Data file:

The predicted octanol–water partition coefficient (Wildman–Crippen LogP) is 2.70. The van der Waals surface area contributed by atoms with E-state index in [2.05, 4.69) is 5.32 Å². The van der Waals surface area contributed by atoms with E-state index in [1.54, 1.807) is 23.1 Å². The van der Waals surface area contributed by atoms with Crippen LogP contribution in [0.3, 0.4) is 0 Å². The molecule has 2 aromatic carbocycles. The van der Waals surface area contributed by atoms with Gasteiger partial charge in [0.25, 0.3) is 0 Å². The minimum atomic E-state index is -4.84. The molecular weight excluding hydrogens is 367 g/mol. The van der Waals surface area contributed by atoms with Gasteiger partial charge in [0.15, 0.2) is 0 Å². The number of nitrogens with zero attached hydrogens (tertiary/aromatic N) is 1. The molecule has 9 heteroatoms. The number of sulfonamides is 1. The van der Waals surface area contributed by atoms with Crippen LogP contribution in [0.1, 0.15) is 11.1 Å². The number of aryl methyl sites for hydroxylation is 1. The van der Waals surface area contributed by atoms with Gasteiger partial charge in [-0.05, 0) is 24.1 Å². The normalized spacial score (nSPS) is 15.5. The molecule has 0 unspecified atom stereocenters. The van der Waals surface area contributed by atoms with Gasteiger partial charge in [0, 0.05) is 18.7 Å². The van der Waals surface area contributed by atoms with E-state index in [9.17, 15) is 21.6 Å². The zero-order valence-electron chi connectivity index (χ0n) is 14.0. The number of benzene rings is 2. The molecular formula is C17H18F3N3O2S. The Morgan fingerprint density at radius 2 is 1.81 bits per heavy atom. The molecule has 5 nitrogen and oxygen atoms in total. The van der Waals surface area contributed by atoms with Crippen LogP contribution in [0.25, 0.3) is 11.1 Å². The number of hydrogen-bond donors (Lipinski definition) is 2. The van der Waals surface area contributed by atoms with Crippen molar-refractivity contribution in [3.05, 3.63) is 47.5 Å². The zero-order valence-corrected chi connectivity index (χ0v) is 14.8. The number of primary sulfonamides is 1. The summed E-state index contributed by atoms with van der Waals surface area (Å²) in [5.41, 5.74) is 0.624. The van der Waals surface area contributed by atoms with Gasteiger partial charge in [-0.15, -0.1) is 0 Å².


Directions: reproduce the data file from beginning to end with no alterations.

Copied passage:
The predicted octanol–water partition coefficient (Wildman–Crippen LogP) is 2.70. The van der Waals surface area contributed by atoms with E-state index in [2.05, 4.69) is 5.32 Å². The van der Waals surface area contributed by atoms with E-state index in [1.54, 1.807) is 23.1 Å². The van der Waals surface area contributed by atoms with Crippen LogP contribution in [0.3, 0.4) is 0 Å². The molecule has 2 aromatic carbocycles. The van der Waals surface area contributed by atoms with Gasteiger partial charge in [0.25, 0.3) is 0 Å². The minimum atomic E-state index is -4.84. The molecular weight excluding hydrogens is 367 g/mol. The van der Waals surface area contributed by atoms with Gasteiger partial charge in [0.15, 0.2) is 0 Å². The number of nitrogens with zero attached hydrogens (tertiary/aromatic N) is 1. The molecule has 9 heteroatoms. The number of sulfonamides is 1. The van der Waals surface area contributed by atoms with Crippen LogP contribution in [0.1, 0.15) is 11.1 Å². The number of aryl methyl sites for hydroxylation is 1. The van der Waals surface area contributed by atoms with Gasteiger partial charge in [-0.05, 0) is 24.1 Å². The normalized spacial score (nSPS) is 15.5. The molecule has 0 unspecified atom stereocenters. The van der Waals surface area contributed by atoms with Gasteiger partial charge in [0, 0.05) is 18.7 Å². The van der Waals surface area contributed by atoms with E-state index in [9.17, 15) is 21.6 Å². The zero-order valence-electron chi connectivity index (χ0n) is 14.0. The number of benzene rings is 2. The molecular formula is C17H18F3N3O2S. The Morgan fingerprint density at radius 2 is 1.81 bits per heavy atom. The molecule has 5 nitrogen and oxygen atoms in total. The van der Waals surface area contributed by atoms with Crippen LogP contribution in [0.25, 0.3) is 11.1 Å². The number of hydrogen-bond donors (Lipinski definition) is 2. The van der Waals surface area contributed by atoms with Crippen molar-refractivity contribution in [3.05, 3.63) is 47.5 Å². The zero-order valence-corrected chi connectivity index (χ0v) is 14.8. The number of primary sulfonamides is 1. The summed E-state index contributed by atoms with van der Waals surface area (Å²) in [5.41, 5.74) is 0.624. The van der Waals surface area contributed by atoms with Gasteiger partial charge in [-0.15, -0.1) is 0 Å².